Last Word on Science

I believe everyone should understand the basics of science: chemistry, physics and biology. Why? First, being knowledgeable and using your brain is good for you, and, two, a lot of what happens around us from day to day is understandable if you understand basic science. For example, have you ever wondered why the sky is blue? Or how a dog tracks a scent? Or how a smoke detector is able to detect smoke? Or why we have fingerprints? This Web site has the answers to all these questions and more. You know, there are two things in life I really like: good questions and smart answers. Plan on spending some time here, and it won't be long before you agree with me.


Pocket Internet

When I was a little kid, one of my favorite things was when the whole family went downtown to meet my father after work and he would take us out to eat at this restaurant that had a big buffet. I liked that there were all different types of food and that I could sample them all. (My favorite item was the small baked crabapples.) This Web site is like an Internet buffet. There are samples of all the different types of things that people like to do on the Net. If you are teaching somebody how to use the Web, this is a good place to have them start.


Reminder Services

We all know how embarrassing it is to forget something important. For example, last month I forgot to send my sister a card for her gerbil's birthday. And a couple of days ago, Bill Gates called me to ask if I was finished with the "Buns of Steel" video he loaned me. This need never happen again -- to me or to you. On the Net there are some great electronic reminder services. Just specify your email address, a date, a message, and how many days' warning you want. On the right day, you will receive email containing your message. (By the way, Bill, don't forget you still have my copy of "Harley Hahn's Internet Advisor".)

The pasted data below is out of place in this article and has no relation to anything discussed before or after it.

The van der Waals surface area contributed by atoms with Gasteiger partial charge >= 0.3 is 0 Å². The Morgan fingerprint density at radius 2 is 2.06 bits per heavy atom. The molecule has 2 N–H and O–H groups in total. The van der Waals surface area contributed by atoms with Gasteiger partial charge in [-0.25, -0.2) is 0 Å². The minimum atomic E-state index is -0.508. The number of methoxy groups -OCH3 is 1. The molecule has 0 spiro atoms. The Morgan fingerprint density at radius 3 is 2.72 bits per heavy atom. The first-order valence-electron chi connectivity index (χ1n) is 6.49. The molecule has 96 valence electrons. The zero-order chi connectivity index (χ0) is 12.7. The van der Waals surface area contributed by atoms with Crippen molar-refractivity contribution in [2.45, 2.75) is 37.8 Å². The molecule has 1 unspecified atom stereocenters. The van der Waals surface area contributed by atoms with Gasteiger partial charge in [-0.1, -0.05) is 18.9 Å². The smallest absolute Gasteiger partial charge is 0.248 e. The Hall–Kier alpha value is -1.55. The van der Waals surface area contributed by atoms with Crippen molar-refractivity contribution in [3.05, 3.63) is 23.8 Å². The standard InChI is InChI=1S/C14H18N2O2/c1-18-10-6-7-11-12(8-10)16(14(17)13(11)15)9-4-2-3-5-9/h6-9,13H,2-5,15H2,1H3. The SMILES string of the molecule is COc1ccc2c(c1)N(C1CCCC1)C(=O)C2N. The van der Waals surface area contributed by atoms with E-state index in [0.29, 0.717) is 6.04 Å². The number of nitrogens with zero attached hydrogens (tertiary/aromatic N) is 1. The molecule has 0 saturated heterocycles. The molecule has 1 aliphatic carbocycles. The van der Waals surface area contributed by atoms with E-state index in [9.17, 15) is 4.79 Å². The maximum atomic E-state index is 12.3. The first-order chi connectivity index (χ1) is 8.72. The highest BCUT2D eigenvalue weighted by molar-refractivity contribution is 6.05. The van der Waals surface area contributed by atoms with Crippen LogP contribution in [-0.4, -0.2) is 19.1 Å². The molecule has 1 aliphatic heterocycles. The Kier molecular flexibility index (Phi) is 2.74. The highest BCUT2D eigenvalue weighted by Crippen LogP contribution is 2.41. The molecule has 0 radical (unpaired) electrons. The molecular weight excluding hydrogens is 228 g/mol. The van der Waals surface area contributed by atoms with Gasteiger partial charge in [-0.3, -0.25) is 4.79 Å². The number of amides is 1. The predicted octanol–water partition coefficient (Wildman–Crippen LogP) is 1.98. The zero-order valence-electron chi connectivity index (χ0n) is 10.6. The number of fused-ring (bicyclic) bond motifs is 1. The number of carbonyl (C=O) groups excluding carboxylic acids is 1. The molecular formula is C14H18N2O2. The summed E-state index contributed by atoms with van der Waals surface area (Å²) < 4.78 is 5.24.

Straight Dope

The Straight Dope is the name of a syndicated newspaper column written by Ed Zotti under the pen name Cecil Adams. The Straight Dope site contains archives of many of the questions that Adams has answered. The answers are thoughtful and knowledgeable. What I like is that Adams does not confine himself to questions that have an easy answer. Thus, not all of the answers are exact, which I find thought-provoking. If you can't get enough straight dope from Adam's columns or books, try hanging out in the Usenet groups.



Google Newsreader

Virtual Presents

I love virtual presents, and I love to send them to my friends for no reason at all. This is a great place to visit if you need to get someone an impressive gift that you can't afford. You can send your friends a vacation, fine jewelry, animals, food, flowers, and a lot more. What's a virtual present? Try it.


Voice Mail Via the Net

Suppose you call someone really important, like the President of the U.S. or Madonna. You just know you are going to get voice mail. Now you may have voice mail at work, and you may even have it on your home phone, but as one of my readers, you are more important than the President (and maybe even Madonna). So why shouldn't you have your very own Net-based voice mail?